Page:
Also use an alcohol-free antiseptic mouthwash each time you brush. This will help to prevent the accumulation of plaque that contributes to gum disease and also help to keep your veneers whiter.
Conventional whitening agents don’t work on porcelain veneers. If the veneer itself is stained or discolored, you’ll need to schedule an appointment with your dentist for a professional cleaning.
In the case of porcelain veneers (which are extremely stain-resistant), the problem is more likely that the surrounding teeth have become discolored over time—causing the veneer to stand out. In this case, you can use whitening strips for the surrounding teeth, but you’ll likely still need to visit your dentist to ensure an appropriate color match.
For more information, refer to our guide on how to whiten your veneers.
Dental Veneers Can Crack
One of the more serious problems with veneers is that they can crack. While veneers are designed to be very durable, normal wear and tear and lack of proper care may cause this to occur. If your veneer cracks, it will usually need to be replaced—especially if it’s a porcelain veneer.
Veneers, especially porcelain veneers, are extremely durable. They should not crack without cause. With that said, you still need to be proactive about protecting the material.
Avoid chewing on hard candy, ice cubes, and other hard objects—including non-food objects like pencils. Avoid tooth-grinding as well. If you have a tendency to grind your teeth at night, consider investing in a mouth guard.
Collect the broken pieces and put them somewhere safe so that you can bring them with you to the dentist. Try to schedule an emergency appointment for sometime within the next 48 hours, 72 hours at most. Then show up for your appointment with the missing pieces.
If the dentist can repair the veneer, they’ll do it at the scheduled appointment. More likely, though, they will need to remove the remaining prosthetic from the tooth and fit you for a replacement veneer.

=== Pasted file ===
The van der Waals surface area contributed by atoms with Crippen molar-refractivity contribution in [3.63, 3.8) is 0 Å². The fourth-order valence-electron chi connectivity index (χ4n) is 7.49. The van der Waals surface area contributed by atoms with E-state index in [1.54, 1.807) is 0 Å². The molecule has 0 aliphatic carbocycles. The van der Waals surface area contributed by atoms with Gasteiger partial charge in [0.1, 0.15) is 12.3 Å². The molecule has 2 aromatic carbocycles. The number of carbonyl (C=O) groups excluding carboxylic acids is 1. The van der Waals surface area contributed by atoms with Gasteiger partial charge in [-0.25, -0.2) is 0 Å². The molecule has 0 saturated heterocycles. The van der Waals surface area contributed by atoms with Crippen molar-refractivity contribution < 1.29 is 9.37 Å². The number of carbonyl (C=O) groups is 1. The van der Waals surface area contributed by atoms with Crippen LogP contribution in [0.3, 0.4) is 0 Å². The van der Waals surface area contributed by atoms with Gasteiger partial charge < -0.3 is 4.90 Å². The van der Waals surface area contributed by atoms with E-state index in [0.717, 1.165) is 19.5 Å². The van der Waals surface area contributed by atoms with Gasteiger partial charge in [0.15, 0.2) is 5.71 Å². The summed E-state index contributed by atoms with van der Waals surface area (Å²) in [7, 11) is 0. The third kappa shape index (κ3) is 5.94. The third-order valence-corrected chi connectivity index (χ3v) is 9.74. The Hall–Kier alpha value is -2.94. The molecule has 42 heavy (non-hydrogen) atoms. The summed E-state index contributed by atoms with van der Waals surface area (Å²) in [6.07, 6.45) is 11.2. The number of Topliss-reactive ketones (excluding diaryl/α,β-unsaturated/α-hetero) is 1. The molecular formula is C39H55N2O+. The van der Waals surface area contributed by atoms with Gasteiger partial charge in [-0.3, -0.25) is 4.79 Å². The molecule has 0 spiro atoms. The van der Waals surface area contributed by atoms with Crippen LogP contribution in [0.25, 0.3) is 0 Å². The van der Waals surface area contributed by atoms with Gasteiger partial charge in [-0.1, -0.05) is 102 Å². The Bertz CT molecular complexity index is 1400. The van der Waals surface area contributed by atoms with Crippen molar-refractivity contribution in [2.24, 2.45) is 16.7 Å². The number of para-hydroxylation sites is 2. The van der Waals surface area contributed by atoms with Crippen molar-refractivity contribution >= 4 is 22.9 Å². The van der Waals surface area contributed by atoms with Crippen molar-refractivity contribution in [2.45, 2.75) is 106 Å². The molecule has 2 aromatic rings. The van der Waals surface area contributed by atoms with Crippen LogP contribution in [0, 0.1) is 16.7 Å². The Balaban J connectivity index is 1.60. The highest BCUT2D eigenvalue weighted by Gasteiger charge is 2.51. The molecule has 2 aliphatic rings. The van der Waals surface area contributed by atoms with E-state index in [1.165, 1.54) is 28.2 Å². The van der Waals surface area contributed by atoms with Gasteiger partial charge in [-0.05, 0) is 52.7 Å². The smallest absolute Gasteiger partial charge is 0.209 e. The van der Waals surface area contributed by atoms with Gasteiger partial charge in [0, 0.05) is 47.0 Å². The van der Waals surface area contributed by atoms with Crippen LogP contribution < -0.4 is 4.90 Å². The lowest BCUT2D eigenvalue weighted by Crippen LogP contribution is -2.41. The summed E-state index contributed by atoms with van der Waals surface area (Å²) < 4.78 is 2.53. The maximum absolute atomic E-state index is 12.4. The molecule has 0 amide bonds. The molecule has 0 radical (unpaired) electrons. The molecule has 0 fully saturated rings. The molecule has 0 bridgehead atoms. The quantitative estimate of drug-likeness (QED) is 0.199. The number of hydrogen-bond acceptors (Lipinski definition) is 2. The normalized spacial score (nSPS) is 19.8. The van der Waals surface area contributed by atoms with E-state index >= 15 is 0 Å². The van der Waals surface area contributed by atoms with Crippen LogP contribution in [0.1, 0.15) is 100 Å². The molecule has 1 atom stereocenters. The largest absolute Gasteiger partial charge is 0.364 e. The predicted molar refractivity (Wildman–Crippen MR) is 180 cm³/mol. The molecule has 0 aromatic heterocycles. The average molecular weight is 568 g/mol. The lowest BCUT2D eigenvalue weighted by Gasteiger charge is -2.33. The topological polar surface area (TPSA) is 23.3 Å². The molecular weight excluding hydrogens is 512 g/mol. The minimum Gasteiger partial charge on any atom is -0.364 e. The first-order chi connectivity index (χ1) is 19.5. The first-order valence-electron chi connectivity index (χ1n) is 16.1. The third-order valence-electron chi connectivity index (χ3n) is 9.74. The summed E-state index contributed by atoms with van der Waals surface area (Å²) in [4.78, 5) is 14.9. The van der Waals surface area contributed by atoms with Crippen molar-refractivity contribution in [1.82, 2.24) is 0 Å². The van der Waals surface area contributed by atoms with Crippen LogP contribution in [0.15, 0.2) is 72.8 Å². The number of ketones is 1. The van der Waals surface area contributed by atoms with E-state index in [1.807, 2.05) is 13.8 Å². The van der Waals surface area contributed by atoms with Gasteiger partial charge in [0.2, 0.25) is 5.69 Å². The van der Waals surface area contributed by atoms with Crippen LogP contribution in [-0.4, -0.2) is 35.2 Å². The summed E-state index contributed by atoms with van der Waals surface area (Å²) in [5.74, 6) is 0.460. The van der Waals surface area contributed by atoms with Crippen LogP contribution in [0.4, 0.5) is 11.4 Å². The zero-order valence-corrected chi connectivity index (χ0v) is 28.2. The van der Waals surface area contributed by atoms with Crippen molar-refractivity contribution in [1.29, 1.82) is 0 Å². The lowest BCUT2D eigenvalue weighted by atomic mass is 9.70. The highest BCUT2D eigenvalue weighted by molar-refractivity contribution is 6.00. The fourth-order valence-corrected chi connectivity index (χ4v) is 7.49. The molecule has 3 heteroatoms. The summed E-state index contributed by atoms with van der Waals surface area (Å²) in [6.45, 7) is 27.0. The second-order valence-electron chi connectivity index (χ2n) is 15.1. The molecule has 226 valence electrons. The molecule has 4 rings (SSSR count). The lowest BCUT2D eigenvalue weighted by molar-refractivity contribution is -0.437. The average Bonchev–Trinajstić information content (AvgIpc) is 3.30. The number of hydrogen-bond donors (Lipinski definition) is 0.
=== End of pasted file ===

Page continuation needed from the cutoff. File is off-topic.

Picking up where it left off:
Teeth May Decay Under Veneers
If your tooth feels loose, sore, or sensitive, you may be experiencing tooth decay under the veneer. Sensitivity along the gum line near the veneer is also a cause for concern.
Though the bonding agent is designed to establish a firm seal and prevent plaque and bacteria from seeping beneath the veneer, there are instances when bacteria can accumulate. If plaque accumulates, it can lead to cavities and tooth decay.
The sooner you act, the better your chances of saving the tooth. As soon as you notice any pain, looseness, or sensitivity, schedule an appointment with your dentist. They can determine whether intervention is needed to treat the tooth decay and possibly replace the veneer.
Problems With Veneers? Call Your Dentist
The idea of visiting your dentist has been a central theme in this article, and for good reason. Veneers are designed to be stain-resistant and tough, so in the rare instance that a problem does arise, it’s often more complex than you can manage on your own as a patient.
Your dentist is your best asset when it comes to protecting and treating your cosmetic dental work. Most likely, you’ll never experience problems with veneers, but if you do, reach out to a professional immediately.